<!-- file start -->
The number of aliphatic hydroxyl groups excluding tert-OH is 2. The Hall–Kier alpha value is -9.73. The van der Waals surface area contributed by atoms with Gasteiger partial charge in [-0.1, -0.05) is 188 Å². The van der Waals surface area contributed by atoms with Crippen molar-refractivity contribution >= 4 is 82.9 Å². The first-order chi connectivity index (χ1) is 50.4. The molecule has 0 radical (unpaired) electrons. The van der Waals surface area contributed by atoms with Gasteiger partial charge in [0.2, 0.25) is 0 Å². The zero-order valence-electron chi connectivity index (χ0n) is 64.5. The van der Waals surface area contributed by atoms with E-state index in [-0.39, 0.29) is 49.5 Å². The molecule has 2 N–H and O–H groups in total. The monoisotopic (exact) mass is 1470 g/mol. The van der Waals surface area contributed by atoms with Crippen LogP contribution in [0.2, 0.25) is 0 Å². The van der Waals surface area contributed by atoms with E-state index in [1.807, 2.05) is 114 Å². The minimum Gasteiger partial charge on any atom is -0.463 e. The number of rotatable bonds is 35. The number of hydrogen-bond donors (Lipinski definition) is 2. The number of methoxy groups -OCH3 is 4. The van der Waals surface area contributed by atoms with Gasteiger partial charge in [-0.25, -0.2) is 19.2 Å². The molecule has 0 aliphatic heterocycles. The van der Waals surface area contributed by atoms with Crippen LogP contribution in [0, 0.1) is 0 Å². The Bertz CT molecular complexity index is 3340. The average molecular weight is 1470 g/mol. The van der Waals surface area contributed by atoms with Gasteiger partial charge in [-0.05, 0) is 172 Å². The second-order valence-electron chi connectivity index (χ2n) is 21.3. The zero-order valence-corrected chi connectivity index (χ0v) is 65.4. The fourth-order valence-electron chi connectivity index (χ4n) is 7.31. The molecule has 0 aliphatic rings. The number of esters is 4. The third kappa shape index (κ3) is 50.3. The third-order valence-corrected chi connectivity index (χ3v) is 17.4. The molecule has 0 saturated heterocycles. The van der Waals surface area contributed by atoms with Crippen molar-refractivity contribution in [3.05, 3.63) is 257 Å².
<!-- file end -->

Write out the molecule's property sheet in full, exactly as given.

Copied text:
The number of aliphatic hydroxyl groups excluding tert-OH is 2. The Hall–Kier alpha value is -9.73. The van der Waals surface area contributed by atoms with Gasteiger partial charge in [-0.1, -0.05) is 188 Å². The van der Waals surface area contributed by atoms with Crippen molar-refractivity contribution >= 4 is 82.9 Å². The first-order chi connectivity index (χ1) is 50.4. The molecule has 0 radical (unpaired) electrons. The van der Waals surface area contributed by atoms with Gasteiger partial charge in [0.2, 0.25) is 0 Å². The zero-order valence-electron chi connectivity index (χ0n) is 64.5. The van der Waals surface area contributed by atoms with E-state index in [-0.39, 0.29) is 49.5 Å². The molecule has 2 N–H and O–H groups in total. The monoisotopic (exact) mass is 1470 g/mol. The van der Waals surface area contributed by atoms with Crippen LogP contribution in [0.2, 0.25) is 0 Å². The van der Waals surface area contributed by atoms with E-state index in [1.807, 2.05) is 114 Å². The minimum Gasteiger partial charge on any atom is -0.463 e. The number of rotatable bonds is 35. The number of hydrogen-bond donors (Lipinski definition) is 2. The number of methoxy groups -OCH3 is 4. The van der Waals surface area contributed by atoms with Gasteiger partial charge in [-0.25, -0.2) is 19.2 Å². The molecule has 0 aliphatic heterocycles. The van der Waals surface area contributed by atoms with Crippen LogP contribution in [0, 0.1) is 0 Å². The Bertz CT molecular complexity index is 3340. The average molecular weight is 1470 g/mol. The van der Waals surface area contributed by atoms with Gasteiger partial charge in [-0.05, 0) is 172 Å². The second-order valence-electron chi connectivity index (χ2n) is 21.3. The zero-order valence-corrected chi connectivity index (χ0v) is 65.4. The fourth-order valence-electron chi connectivity index (χ4n) is 7.31. The molecule has 0 aliphatic rings. The number of esters is 4. The third kappa shape index (κ3) is 50.3. The third-order valence-corrected chi connectivity index (χ3v) is 17.4. The molecule has 0 saturated heterocycles. The van der Waals surface area contributed by atoms with Crippen molar-refractivity contribution in [3.05, 3.63) is 257 Å².